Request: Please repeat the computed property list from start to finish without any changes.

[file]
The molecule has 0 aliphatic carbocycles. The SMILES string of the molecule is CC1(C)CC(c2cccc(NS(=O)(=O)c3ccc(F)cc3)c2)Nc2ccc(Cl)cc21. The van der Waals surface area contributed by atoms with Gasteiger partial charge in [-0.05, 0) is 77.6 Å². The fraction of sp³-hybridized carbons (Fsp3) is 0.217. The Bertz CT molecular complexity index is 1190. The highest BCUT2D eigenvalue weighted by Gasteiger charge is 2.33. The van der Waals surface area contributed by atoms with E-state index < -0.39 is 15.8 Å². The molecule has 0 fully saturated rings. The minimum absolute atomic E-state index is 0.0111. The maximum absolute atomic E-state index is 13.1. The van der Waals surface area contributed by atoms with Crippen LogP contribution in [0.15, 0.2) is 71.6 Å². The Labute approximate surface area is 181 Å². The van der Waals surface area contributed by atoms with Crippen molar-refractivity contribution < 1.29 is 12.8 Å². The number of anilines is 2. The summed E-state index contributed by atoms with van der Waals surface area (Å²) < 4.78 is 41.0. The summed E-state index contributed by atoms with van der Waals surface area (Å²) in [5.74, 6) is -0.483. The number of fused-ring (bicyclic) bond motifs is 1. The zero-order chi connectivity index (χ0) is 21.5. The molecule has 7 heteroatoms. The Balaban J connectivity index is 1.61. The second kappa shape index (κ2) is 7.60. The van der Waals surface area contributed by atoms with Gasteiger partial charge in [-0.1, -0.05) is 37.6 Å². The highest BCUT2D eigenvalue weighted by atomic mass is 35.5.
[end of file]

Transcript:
The molecule has 0 aliphatic carbocycles. The SMILES string of the molecule is CC1(C)CC(c2cccc(NS(=O)(=O)c3ccc(F)cc3)c2)Nc2ccc(Cl)cc21. The van der Waals surface area contributed by atoms with Gasteiger partial charge in [-0.05, 0) is 77.6 Å². The fraction of sp³-hybridized carbons (Fsp3) is 0.217. The Bertz CT molecular complexity index is 1190. The highest BCUT2D eigenvalue weighted by Gasteiger charge is 2.33. The van der Waals surface area contributed by atoms with E-state index < -0.39 is 15.8 Å². The molecule has 0 fully saturated rings. The minimum absolute atomic E-state index is 0.0111. The maximum absolute atomic E-state index is 13.1. The van der Waals surface area contributed by atoms with Crippen LogP contribution in [0.15, 0.2) is 71.6 Å². The Labute approximate surface area is 181 Å². The van der Waals surface area contributed by atoms with Crippen molar-refractivity contribution < 1.29 is 12.8 Å². The number of anilines is 2. The summed E-state index contributed by atoms with van der Waals surface area (Å²) < 4.78 is 41.0. The summed E-state index contributed by atoms with van der Waals surface area (Å²) in [5.74, 6) is -0.483. The number of fused-ring (bicyclic) bond motifs is 1. The zero-order chi connectivity index (χ0) is 21.5. The molecule has 7 heteroatoms. The Balaban J connectivity index is 1.61. The second kappa shape index (κ2) is 7.60. The van der Waals surface area contributed by atoms with Gasteiger partial charge in [-0.1, -0.05) is 37.6 Å². The highest BCUT2D eigenvalue weighted by atomic mass is 35.5.